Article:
Biden Breaks Campaign Promise In Effort To Steal Credit For Trump's Biggest Achievement

By Eliana Regev | Saturday, 28 May 2022 16:45
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When Donald Trump brokered the landmark Abraham Accords, which brought Israel and key Arab states together, he laid the groundwork for Saudi Arabia to participate. In fact, as recently as two weeks ago, President Trump's son-in-law got Saudi investors to buy into a fund that seeds Israeli tech companies. Now, the Biden administration is trying to hijack the process and take credit for 'Middle East Peace'.

According to a report, the White House is trying to strike a deal between Saudi Arabia, Egypt, and Israel that could act as a measure to alleviate the relationship between Tel Aviv and Riyadh and lay the groundwork for a presidential visit. In plain speak, Biden is trying to score a major policy coup that he feels can help raise his approval ratings. The problem he has is that he campaigned while vilifying Saudi Arabia, even going so far as to say he will not expand diplomatic relations with the Arab State widely seen as being responsible for the killing of a journalist who was critical of it.

Biden's change of heart has more to do with the price of Gas than anything else, and he is banking on the possibility that he can get Saudi Arabia to lower the costs for Americans, which in his mind would be a good swap. While the progressives would be angry for breaking his promise to not do business with Saudi Arabia, the moderates would applaud him for alleviating a massive crisis not seen since Carter's 1970's administration when America resorted to rationing gas.

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President Joe Biden is expected to travel to the Middle East next month, increasing the possibility of a sit-down with Saudi Arabia’s de facto leader, Crown Prince Mohammed bin Salman. A meeting would highlight a significant thaw in the relationship, which has frayed over security and energy conflicts and after a U.S. intelligence report blamed the crown prince for the 2018 killing of Washington Post columnist Jamal Khashoggi.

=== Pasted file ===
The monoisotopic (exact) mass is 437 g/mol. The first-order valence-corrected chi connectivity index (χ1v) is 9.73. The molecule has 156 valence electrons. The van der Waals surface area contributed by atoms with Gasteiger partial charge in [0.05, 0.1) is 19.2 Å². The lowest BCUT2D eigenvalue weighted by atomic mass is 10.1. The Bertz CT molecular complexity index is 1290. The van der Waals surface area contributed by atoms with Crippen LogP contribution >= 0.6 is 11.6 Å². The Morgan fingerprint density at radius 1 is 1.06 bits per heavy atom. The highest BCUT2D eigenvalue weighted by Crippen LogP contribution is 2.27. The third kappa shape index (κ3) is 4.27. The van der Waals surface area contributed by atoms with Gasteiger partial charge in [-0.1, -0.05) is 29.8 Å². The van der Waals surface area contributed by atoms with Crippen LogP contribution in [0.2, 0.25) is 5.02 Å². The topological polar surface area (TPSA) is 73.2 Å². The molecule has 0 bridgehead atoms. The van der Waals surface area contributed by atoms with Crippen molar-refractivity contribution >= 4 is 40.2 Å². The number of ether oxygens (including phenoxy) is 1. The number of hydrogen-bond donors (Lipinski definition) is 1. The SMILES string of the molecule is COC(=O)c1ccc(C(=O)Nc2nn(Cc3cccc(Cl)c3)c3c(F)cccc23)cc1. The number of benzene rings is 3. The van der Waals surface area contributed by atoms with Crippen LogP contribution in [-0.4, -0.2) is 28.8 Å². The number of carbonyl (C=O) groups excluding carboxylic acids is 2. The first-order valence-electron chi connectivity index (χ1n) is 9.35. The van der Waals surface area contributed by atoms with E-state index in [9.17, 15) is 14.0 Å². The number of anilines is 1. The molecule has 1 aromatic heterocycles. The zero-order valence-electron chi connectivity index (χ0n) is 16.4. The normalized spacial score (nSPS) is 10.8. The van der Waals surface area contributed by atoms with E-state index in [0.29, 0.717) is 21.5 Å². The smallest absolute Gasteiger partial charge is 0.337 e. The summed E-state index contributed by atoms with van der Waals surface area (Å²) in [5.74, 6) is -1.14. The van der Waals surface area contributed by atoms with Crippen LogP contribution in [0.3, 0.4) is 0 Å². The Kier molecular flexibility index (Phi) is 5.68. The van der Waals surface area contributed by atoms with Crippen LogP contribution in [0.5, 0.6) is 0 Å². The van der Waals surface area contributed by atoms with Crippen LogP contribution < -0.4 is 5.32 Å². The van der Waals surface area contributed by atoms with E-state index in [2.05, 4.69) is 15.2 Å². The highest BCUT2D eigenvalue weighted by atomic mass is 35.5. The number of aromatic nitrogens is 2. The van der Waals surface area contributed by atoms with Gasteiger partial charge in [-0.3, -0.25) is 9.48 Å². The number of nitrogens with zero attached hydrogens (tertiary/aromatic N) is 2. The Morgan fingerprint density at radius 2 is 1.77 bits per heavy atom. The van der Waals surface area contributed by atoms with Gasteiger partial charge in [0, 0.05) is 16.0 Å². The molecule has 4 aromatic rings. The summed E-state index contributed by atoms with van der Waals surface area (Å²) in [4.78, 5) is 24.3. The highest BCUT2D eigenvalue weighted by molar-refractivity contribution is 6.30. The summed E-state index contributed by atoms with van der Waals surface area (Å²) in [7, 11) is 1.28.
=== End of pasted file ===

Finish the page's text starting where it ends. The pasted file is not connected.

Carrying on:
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After months of outreach by senior Biden Administration officials, Washington could be seeing a breakthrough with Riyadh.

White House Middle East coordinator Brett McGurk and the State Department’s energy envoy Amos Hochstein met with senior Saudi officials this week to discuss the transfer of two strategic Red Sea islands from Egypt to Saudi Arabia, oil production, and the relationship between Riyadh and Washington, current and former U.S. officials told Axios.

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The deal would complete the transfer of two strategic islands to Saudi Arabia, which featured in a 1979 peace agreement between Israel and Egypt. The move could be a stepping stone for an important deal between Saudi Arabia and Israel and would herald a diplomatic coup for Biden.

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Normalization may still be some way off: Saudi Arabia has repeated that the Israeli-Palestinian conflict stands in the way. But these first steps could create part of a set of agreements that Washington regards as vital for a presidential meeting with the crown prince.

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Senior Biden Administration officials have worked for months to settle issues with Saudi Arabia, an important U.S. partner in the region.

Still, Riyadh has resisted Washington’s requests to pump more oil as gas prices have surged, complicating Biden’s domestic and foreign policy considerations, including Western efforts to isolate Russia over its invasion of Ukraine by cutting off its oil exports. The refusal is also the latest evidence of decades of understanding between Saudi Arabia and the United States over security and energy markets eroding.

Riyadh has bent to Washington’s will before. In 2020, former President Donald Trump told the crown prince that he would be powerless to stop Congress from curtailing U.S. military support to the kingdom unless the OPEC oil cartel slashed production.

“It’s interesting that the Biden Administration seems to be using the carrot more than the stick,” said Annelle Sheline, a non-resident fellow at Rice University’s Baker Institute for Public Policy and a research fellow at the Quincy Institute. “It actually seems like maybe the stick worked better.”

A former Administration official told the Washington Examiner that Biden should get something in return for a meeting with the crown prince, which could open him to criticism after promising to make the “pariah” kingdom “pay the price” for Khashoggi’s murder on the campaign trail.

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